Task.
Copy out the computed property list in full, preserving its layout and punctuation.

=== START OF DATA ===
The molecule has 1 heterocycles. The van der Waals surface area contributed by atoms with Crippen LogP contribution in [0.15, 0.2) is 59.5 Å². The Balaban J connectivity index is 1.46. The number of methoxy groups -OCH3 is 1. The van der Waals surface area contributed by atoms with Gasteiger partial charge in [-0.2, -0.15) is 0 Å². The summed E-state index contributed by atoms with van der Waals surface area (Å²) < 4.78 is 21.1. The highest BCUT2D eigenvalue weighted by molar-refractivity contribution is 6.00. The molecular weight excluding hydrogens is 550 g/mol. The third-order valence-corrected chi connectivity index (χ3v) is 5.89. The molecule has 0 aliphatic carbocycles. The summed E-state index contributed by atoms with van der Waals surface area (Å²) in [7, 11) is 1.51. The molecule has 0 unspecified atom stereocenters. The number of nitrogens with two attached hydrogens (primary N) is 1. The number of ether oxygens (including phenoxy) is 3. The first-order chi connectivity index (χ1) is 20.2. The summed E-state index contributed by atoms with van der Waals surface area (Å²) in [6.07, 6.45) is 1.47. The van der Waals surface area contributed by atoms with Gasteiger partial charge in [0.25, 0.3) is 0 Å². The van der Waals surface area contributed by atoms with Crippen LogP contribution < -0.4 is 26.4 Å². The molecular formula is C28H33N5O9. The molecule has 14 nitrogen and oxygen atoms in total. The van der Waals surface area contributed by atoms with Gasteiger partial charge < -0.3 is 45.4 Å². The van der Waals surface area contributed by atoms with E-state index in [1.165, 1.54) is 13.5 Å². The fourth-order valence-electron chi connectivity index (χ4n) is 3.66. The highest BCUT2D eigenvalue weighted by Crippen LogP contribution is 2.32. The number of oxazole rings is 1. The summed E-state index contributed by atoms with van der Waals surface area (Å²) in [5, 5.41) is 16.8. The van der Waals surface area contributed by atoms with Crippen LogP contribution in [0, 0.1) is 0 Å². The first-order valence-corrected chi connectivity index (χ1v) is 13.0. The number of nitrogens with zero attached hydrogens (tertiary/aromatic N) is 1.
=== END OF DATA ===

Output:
The molecule has 1 heterocycles. The van der Waals surface area contributed by atoms with Crippen LogP contribution in [0.15, 0.2) is 59.5 Å². The Balaban J connectivity index is 1.46. The number of methoxy groups -OCH3 is 1. The van der Waals surface area contributed by atoms with Gasteiger partial charge in [-0.2, -0.15) is 0 Å². The summed E-state index contributed by atoms with van der Waals surface area (Å²) < 4.78 is 21.1. The highest BCUT2D eigenvalue weighted by molar-refractivity contribution is 6.00. The molecular weight excluding hydrogens is 550 g/mol. The third-order valence-corrected chi connectivity index (χ3v) is 5.89. The molecule has 0 aliphatic carbocycles. The summed E-state index contributed by atoms with van der Waals surface area (Å²) in [7, 11) is 1.51. The molecule has 0 unspecified atom stereocenters. The number of nitrogens with two attached hydrogens (primary N) is 1. The number of ether oxygens (including phenoxy) is 3. The first-order chi connectivity index (χ1) is 20.2. The summed E-state index contributed by atoms with van der Waals surface area (Å²) in [6.07, 6.45) is 1.47. The van der Waals surface area contributed by atoms with Gasteiger partial charge in [0.25, 0.3) is 0 Å². The van der Waals surface area contributed by atoms with Crippen LogP contribution < -0.4 is 26.4 Å². The molecular formula is C28H33N5O9. The molecule has 14 nitrogen and oxygen atoms in total. The van der Waals surface area contributed by atoms with Gasteiger partial charge < -0.3 is 45.4 Å². The van der Waals surface area contributed by atoms with E-state index in [1.165, 1.54) is 13.5 Å². The fourth-order valence-electron chi connectivity index (χ4n) is 3.66. The highest BCUT2D eigenvalue weighted by Crippen LogP contribution is 2.32. The number of oxazole rings is 1. The summed E-state index contributed by atoms with van der Waals surface area (Å²) in [5, 5.41) is 16.8. The van der Waals surface area contributed by atoms with Crippen LogP contribution in [0, 0.1) is 0 Å². The first-order valence-corrected chi connectivity index (χ1v) is 13.0. The number of nitrogens with zero attached hydrogens (tertiary/aromatic N) is 1.